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Monday, April 28, 2008

Working The Flow

Whether on assignment for National Geographic or managing his massive stock archives, Frans Lanting's studio is constantly adapting to handle extreme challenges in digital-asset management

“There's no doubt about it,” Lanting says, “what we're doing today is infinitely more complicated and process-oriented than when we were handling film. The process is more complicated, but it also enables us to do things that simply weren't possible even five years ago because we can move the images instantly around the world. I can work with my picture editor coast to coast, plus we can develop projects that wouldn't be possible in the film era. The Life Project (www.LifeThroughTime.com) is a good example of that. We're working with other entities in other locations and other countries, putting together the multimedia performance with Philip Glass' music. For the performance, we worked with a video editor; for the traveling exhibition, we worked with labs in Europe; and for the website, we worked with yet another entity. None of those endeavors would have been possible if we didn't have such a sophisticated system for processing, archiving and circulating high-quality image files.”

frans lanting
Tree-fern forest, New Zealand.
Along with archiving the images he's currently shooting, Lanting points out the studio also maintains a huge analog archive of film originals. Not only have many thousands of those transparencies been brought into the digital system, but early scans must be brought up to new standards as well.

“We've squeezed most of the gold out of a film library that contains many tens of thousands of edited images. From that, we've created a super-collection of 9,000 images at high-resolution on our licensing website,” Lanting says. “Our standards are evolving. The whole system is much more fluid now. In the future, our workflow is bound to change to meet the needs of an expanding collection. It's the ever-changing nature of modern collections.”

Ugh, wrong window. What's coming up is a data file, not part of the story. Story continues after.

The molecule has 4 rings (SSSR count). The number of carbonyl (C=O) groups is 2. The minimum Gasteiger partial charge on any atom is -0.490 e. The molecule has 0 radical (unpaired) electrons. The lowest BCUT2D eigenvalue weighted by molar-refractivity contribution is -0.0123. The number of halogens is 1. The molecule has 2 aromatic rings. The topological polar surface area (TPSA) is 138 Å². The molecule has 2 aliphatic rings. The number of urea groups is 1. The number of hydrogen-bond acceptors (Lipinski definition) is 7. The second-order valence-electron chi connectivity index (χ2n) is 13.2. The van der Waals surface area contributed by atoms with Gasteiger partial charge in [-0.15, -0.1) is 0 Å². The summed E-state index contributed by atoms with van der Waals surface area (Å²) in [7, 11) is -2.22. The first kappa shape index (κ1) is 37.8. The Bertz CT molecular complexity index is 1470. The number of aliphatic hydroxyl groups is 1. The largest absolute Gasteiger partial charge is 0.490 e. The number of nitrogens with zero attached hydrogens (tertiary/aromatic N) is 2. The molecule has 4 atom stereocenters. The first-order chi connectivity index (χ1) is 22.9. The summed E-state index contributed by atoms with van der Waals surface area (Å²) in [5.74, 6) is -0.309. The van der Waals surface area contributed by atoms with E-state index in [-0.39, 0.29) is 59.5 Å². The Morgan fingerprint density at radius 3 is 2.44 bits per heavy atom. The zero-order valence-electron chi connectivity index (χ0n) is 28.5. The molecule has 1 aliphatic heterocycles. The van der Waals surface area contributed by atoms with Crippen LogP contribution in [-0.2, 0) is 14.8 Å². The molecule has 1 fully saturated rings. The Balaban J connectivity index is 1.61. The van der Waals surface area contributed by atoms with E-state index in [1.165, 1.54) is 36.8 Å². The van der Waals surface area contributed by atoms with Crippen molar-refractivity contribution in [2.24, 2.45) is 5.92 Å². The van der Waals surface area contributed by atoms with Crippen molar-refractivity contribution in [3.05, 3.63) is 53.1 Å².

Part of the genius of the system—involving so many disparate pieces of software and hardware—is that at any point, a faulty or underperforming piece of the puzzle may be removed and replaced by better technology. It may make for a more cumbersome process, but the modular protection is there, even more than in the film era.

“It's a lot simpler to think in terms of original Kodachromes or Fujichromes and a couple of dupes,” continues Lanting. “Typewriters were a hell of a lot easier to use than computers, too. But when you start thinking about writing a novel, there are a lot of advantages to working with computers. It's the same thing with photography. We've developed a sophisticated workflow with all kinds of systems, processes and redundancies so that we're able to work with the images in a number of ways that simply weren't possible in the past. We are in total control of the images that go out. Plus, we can do certain things in 20 minutes that previously would have taken days, if not weeks.”

See more of Frans Lanting's photography at www.lanting.com.

Evaluating Workflow Software Options
By Tony Fendler, Digital Imaging Manager At Frans Lanting Studio

At Frans Lanting Studio, we're always evaluating the latest and greatest in photography- workflow tools. We're certainly looking to the future, when we might integrate one or more products like Apple's Aperture, Adobe's Lightroom and/or Microsoft's Expression Media (the new name for iView MediaPro) into our workflow.